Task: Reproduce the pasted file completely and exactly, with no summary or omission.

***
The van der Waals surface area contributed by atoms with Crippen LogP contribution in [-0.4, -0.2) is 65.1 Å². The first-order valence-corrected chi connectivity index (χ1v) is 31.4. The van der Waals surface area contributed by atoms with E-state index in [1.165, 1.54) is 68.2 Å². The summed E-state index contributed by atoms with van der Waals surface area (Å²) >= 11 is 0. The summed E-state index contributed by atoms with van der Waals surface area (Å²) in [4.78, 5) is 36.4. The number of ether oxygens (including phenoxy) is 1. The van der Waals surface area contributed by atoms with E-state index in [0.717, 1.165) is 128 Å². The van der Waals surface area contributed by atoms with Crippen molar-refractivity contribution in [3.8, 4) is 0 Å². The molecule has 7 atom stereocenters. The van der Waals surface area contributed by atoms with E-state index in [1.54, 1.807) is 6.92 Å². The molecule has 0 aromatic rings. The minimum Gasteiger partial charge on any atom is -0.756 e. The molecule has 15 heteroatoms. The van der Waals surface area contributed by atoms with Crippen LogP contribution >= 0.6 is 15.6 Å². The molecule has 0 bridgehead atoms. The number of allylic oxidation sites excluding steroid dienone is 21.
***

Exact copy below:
The van der Waals surface area contributed by atoms with Crippen LogP contribution in [-0.4, -0.2) is 65.1 Å². The first-order valence-corrected chi connectivity index (χ1v) is 31.4. The van der Waals surface area contributed by atoms with E-state index in [1.165, 1.54) is 68.2 Å². The summed E-state index contributed by atoms with van der Waals surface area (Å²) >= 11 is 0. The summed E-state index contributed by atoms with van der Waals surface area (Å²) in [4.78, 5) is 36.4. The number of ether oxygens (including phenoxy) is 1. The van der Waals surface area contributed by atoms with E-state index in [0.717, 1.165) is 128 Å². The van der Waals surface area contributed by atoms with Crippen molar-refractivity contribution in [3.8, 4) is 0 Å². The molecule has 7 atom stereocenters. The van der Waals surface area contributed by atoms with E-state index in [1.54, 1.807) is 6.92 Å². The molecule has 0 aromatic rings. The minimum Gasteiger partial charge on any atom is -0.756 e. The molecule has 15 heteroatoms. The van der Waals surface area contributed by atoms with Crippen LogP contribution >= 0.6 is 15.6 Å². The molecule has 0 bridgehead atoms. The number of allylic oxidation sites excluding steroid dienone is 21.